The most remarkable and uplifting aspect of the centre is its record of having reunited 35 cubs with their mothers in the period 2009-2015 after they were discovered in sugarcane fields in the harvest season.
“Female leopards return to the site where they have left their cubs, like all members of the cat family,” says Dr. Ajay Deshmukh, senior veterinary officer of Wildlife SOS and the person in charge of operations at the centre. “We used this behaviour to keep the cubs protected during the day and return them to the site in the evening for the mother to return and discover them. Once she comes and finds them, she carries them away to a place of safety on her own.” To ensure that the cubs are easily accepted by the mother, great care is taken in handling them during the day: one handler per cub touches them with rubber gloved hands, and before release, they are rubbed with crushed leaves and vegetation to remove any other human scent.
They are taken in the evening to the site where they were found and kept covered with a plastic tomato crate with a rock on top. The team from the centre then parks nearby and awaits the arrival of their mother. “We have documented all our reunion efforts,” says Dr. Deshmukh. “While some mothers arrive and pick up the cubs within an hour or forty five minutes, we have had cases where they took days. One nervous mother would arrive every night, feed the cubs, and go away without taking them. We had to bring them back to the centre and repeat the process for a full week before she finally carried them away.” Dr. Deshmukh’s team have also successfully returned four cubs to their mother, who had been burnt when the little ones had remained undetected by a farmer who had set fire to his field after harvesting.
They received treatment and were returned to their mother following the tried and tested process.
Work within the community
But even these heartening mother-cub reunions would not be possible without the cooperation of villagers around the cubs’ birth sites, and this is where the Manikdoh centre’s efforts to create awareness and sensitivity among local populations are worth noting. “It helps to involve NGOs in conservation,” says Jha. “They often bring a valuable knowledge base, and enable us to reach the community in ways that are not always possible for foresters. Till 2006, villagers used to treat the leopard problem as a purely forest department problem. ‘Take away your leopard,’ they would tell us, because they identified us with an administration that was more concerned with leopards than their problems. After our NGO partners came on board, they have helped us enlist local volunteers and have a vigorous outreach programme.”
The NGO that the Maharashtra government’s forest department has partnered with at Manikdoh is Wildlife SOS, a group with headquarters in Delhi and 10 centres working for conservation around the country – including one at Agra for bears and one at Mathura for elephants. “We use the traditional methods of posters, pamphlets, ticker messages on local television channels for conveying information on what to do in the case of leopard sightings and attacks,” says Dr. Deshmukh. “But more important than all these is our being able to create a volunteer task force of seventy five people till date, drawn from different villages in the leopard affected ranges. We have provided training of up to six different levels to these volunteers – beginning with basic information on leopards and their behaviour, and going on to rescue methods and crowd management.”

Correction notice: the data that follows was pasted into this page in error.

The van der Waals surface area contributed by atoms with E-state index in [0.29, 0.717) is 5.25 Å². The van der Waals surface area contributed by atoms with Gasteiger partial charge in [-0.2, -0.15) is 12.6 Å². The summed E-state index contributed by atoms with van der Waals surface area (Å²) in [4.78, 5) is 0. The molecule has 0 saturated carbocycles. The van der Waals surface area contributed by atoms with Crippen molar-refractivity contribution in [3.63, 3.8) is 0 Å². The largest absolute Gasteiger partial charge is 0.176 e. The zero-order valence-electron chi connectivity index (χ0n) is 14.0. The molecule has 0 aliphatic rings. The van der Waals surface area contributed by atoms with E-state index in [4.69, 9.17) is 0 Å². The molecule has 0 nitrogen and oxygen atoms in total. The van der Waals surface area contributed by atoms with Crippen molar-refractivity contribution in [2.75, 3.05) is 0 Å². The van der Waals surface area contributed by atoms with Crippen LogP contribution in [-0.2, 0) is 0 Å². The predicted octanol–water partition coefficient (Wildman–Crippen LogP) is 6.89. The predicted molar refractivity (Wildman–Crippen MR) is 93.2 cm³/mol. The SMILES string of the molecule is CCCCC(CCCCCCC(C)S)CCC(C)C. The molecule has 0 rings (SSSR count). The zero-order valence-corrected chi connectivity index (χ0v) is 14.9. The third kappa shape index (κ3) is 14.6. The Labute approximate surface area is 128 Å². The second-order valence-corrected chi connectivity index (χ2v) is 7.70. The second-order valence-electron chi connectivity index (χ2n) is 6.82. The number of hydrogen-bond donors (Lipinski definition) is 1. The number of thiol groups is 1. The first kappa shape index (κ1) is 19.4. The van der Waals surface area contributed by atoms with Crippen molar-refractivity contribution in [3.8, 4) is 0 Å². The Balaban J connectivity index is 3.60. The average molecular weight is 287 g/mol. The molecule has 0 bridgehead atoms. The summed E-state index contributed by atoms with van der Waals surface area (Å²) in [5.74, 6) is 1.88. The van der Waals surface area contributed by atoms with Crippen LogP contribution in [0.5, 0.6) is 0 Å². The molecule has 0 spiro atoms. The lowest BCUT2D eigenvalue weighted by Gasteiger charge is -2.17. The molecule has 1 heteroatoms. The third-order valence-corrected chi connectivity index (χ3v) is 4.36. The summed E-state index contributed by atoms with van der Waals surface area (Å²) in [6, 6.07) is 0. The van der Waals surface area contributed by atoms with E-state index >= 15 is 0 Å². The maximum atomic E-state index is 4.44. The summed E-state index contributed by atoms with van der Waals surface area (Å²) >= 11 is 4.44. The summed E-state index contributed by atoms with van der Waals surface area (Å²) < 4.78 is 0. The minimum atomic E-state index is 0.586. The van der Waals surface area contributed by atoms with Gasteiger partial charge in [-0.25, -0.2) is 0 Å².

This well-thought out and planned strategy to prevent the horrific cases of conflicts reported from elsewhere in the country on TV channels has borne fruit.
“People have become more conscious of their own role in preventing attacks by keeping their village environment clean so that pigs do not roam their streets, keeping their goats and sheep in secure enclosures, not venturing alone in dark areas, carrying torches and sticks for their safety, not sleeping alone out in the open and such measures,” says Dr. Deshmukh. The involvement of the NGO has also meant that volunteers are provided with a uniform, torches and whistles, giving them an identity that village people respect and listen to during an emergency. “The development of this task force in Junnar means that now we are equipped to handle any leopard-related emergency in Maharashtra from within a couple of hours to half a day,” says Dhokte.
“The call can come at any time of the night,” says Laxman Shelar, one of the forest department workers who usually sets out with the rescue team. “We have to leave and reach the site as fast as possible, for both the people and the leopard.” The leopards at Manikdoh, each individually named, bear witness to the efforts of the team. Ganesh is a leopard who was clubbed by a mob but received treatment to save one of his eyes; the other had to be removed after it got infected. He lies peacefully in his cage to live out the rest of his years. Sardar, a magnificent specimen around five to six years old, snarls impressively at us. He was captured after two children had been carried away and a lady had been attacked with fatal consequences in Ahmednagar district in September 2015. Sita is small, one of the hand-reared leopards, and shy, quiet in her enclosure. The caretakers at the centre are used to other night-time visitors, too: local leopards who come to sniff at their kin on their nocturnal rounds.
When this writer Dr. Deshmukh on Manikdoh being far ahead of the forest department strategies visible in other affected states, he gave a characteristic modest and balanced reply. “We do not want to claim being ahead of anyone, but what we have done seems appropriate for Maharashtra. Other states will have to evolve their strategies based on the terrain and the nature of the conflicts, and most importantly, the local attitudes and practices of the people. Solutions can only work when they take this into account.” While that is true, Manikdoh has definitely shown the way for positive action.
Scharada Dubey is the author of Monkeys in My Backyard (2012).